I was watching an old Amicus horror film today; they don't make them like that any more. Amicus, if you don't know them, were a rival to Hammer in the good old days of 1970s British horror. They are most famous for their portmanteau fims - a series of short films strung together by a central overarching storyline - and they include Asylum, Tales from the Crypt, Dr Terror's House of Horror and The House that dripped Blood. Peter Cushing and Christopher Lee were in most of them but they did also boast stars like Donald Sutherland, Terry-Thomas, Diana Dors, Ian Carmichael, Roy Castle, Herbert Lom, Tom Baker, Burgess Meredith, Joan Collins, Jack Palance and many others.
However, what struck me about the film was the use of telephones as a dramatic device - something that we've now lost to some degree. For example, in one scene, arranging to meet someone at a call box results in a murder. In another, a predatory Britt Ekland snips someone's phone line prior to killing them. Does anyone do that any more? Or do they just unplug the router?
In these days of instant global communication and mobile/cell phones, it must be increasingly difficult to isolate the heroes from any chance of help. Writers have to include some artifice (radio mast hit by lightning) or a line like 'No signal!' in every such screenplay. Sadly, however, far too many opt for the latter rather than the former, as you can see in this excellent 'supercut' by blogger Rich Juzwiak..
'97% of the country has signal. We managed to find ourselves in the 3%.' Yeah, you and just about everyone else, apparently.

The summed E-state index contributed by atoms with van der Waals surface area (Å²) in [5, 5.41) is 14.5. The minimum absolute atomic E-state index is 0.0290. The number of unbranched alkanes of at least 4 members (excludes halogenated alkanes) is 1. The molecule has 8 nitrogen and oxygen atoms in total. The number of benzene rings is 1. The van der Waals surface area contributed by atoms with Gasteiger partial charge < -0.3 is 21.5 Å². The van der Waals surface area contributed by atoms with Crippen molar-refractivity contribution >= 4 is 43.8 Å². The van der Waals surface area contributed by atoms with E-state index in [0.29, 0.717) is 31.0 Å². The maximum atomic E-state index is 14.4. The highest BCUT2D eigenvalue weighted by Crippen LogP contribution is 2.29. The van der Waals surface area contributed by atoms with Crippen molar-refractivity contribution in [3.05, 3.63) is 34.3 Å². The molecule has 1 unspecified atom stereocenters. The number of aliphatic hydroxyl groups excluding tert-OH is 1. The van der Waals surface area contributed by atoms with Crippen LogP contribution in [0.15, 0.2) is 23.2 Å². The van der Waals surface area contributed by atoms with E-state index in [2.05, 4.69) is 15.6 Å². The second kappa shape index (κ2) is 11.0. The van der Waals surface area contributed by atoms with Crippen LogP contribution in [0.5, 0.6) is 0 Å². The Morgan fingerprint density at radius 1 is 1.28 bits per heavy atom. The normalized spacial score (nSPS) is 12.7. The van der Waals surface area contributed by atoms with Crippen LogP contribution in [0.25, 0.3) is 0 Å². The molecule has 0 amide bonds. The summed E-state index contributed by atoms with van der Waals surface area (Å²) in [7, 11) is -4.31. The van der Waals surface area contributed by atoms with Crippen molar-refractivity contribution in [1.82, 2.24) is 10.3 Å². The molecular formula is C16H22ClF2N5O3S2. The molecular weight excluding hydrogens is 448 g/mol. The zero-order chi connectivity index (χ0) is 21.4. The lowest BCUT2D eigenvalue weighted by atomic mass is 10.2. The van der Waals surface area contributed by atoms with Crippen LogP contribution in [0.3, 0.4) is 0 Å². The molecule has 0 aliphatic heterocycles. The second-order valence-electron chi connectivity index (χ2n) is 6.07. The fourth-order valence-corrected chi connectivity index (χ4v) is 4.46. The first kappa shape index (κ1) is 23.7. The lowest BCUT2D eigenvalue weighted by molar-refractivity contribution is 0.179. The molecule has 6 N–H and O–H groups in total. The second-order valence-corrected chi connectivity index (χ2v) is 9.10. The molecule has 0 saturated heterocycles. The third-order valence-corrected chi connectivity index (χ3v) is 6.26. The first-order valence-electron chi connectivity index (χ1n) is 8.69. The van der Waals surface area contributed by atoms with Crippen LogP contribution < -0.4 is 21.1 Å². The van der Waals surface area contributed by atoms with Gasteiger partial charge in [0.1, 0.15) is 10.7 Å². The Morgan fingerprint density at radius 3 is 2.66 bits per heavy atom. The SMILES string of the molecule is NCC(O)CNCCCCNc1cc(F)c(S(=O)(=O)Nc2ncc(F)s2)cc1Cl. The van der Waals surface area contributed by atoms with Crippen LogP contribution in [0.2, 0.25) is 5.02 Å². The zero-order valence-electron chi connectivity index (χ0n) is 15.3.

'No signal' has quickly become a movie cliche; as boring and predictable as using air ducts to escape (there's a great rant on that very subject here), or using the hatch in the ceiling of a lift (have you ever been in a lift that had one??), or rubbing two wires together under the steering wheel to hot-wire a car (complete arse gravy - you try it). You can do better. And we deserve better.
Saying that, where's the consistency? Apparently, you can't get a signal in most open spaces in the world but you can get a signal in a bomb-proof bunker and accept a call from your daughter? That was the one irksome thing in the Season 1 finale episode of the otherwise excellent Homeland.
And don't get me started on the iPhone that still had a charge after several years in a box in the Dirk Gently pilot ...
In Sky's drama Mad Dogs, the four stars agree to put their phones in a safe because they won't have a proper break 'if the office can get hold of us'. The subsequent murder of the safe's owner (and loss of the combination) means that they are truly isolated. That's infinitely better than 'No signal' isn't it? As you saw in the second half of that video just now, there are other, more inventive, ways to cut people off from civilisation.
The arrival of new technology means that, as writers, we have to be more inventive in finding new ways to circumvent it. So I think it's fair to say that the day I put 'No signal' into a book or script is the day I should probably hang up my writing hat.
Of course, I love new technology and don't really miss the old analogue phones on a cable. However I do miss the ability to slam a phone receiver down on the cradle in anger or frustration. Pressing the red disconnect button to the sound of a gentle beep just isn't the same, is it?